Should you wish to conduct a site visit to understand the impact the proposal will have on this property, please don't hesitate to contact me.
The height, scale and sheer mass will be detrimental to the character and general appearance of the canal side, plus lack of reflected light from the water and the increased wind tunnel effect by the aforementioned will give a distinctly gloomy and possibly unfriendly aspect to the towpath.
Obviously the biodiversity of the will be affected by the overshadowing created.
The proposed development fails to preserve or enhance the character/appearance of the Regents Canal Conservation Area.
The design, layout and addition of gates also detrimental to the conservation area.
No priority, or even a thought, has been given to the water space and to promote its use for sustainable transport during construction or looking to the future. Developers state they ',will consider ' providing a tap. No bins.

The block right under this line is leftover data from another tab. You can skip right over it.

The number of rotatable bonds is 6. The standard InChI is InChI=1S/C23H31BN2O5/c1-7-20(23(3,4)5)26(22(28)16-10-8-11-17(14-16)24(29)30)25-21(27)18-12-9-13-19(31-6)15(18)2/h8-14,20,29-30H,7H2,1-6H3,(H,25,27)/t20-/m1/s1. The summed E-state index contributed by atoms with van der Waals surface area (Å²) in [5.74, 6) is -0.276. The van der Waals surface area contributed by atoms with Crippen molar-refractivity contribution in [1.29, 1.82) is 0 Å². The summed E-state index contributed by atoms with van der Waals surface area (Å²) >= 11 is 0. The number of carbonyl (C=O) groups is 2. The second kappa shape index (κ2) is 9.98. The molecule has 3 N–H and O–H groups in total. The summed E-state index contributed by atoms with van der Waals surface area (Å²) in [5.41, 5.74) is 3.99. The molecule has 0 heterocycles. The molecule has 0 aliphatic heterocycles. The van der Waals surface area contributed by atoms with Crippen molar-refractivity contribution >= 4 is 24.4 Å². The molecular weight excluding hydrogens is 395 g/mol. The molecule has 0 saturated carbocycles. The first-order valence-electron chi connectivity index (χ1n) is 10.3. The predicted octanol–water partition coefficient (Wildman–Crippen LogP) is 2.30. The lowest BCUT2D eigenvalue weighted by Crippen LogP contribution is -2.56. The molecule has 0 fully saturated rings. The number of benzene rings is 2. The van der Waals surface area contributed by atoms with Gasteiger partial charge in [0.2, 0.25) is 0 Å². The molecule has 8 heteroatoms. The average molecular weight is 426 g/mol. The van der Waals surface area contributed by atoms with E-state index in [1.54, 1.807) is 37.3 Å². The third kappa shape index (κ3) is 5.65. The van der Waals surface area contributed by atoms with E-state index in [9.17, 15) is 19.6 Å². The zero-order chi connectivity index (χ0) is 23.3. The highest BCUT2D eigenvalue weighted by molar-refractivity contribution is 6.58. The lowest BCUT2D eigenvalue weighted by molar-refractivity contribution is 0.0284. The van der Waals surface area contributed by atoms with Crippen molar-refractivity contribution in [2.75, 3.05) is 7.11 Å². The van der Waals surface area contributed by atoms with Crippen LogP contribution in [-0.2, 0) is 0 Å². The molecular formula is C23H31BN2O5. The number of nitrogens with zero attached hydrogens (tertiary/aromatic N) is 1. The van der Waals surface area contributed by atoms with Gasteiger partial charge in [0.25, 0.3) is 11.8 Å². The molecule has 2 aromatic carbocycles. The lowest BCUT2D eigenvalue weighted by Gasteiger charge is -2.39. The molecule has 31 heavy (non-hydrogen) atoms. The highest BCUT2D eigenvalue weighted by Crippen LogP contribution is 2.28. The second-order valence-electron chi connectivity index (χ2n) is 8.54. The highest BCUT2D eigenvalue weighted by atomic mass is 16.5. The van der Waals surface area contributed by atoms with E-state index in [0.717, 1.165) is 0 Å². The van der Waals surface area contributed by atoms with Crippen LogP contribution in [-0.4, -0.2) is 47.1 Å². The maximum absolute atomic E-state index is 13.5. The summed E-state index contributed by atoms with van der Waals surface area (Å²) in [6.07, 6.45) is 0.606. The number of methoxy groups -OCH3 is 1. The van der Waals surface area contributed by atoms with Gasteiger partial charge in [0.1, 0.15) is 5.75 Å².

Also, they, 'will investigate the possibility' of providing moorings, failing to note locked courtyard gates( no public access) would make this completely unrealistic.
I wish to object to this planning application and request that it is rejected.
Many of the reasons for rejection are similar or the same as those for objecting to the rejected application 2016/1117/P last year, as the new proposal fails to remedy most of the problems that lay behind the objections then, also the reasons that caused the council to refuse that application. I agree with the points made by most or all of the other objectors, which are cogent and important and show that they are concerned with preserving the character of this light and airy canal section, also with protecting the amenity of existing residents, the very many leisure and barge canal users and the general public.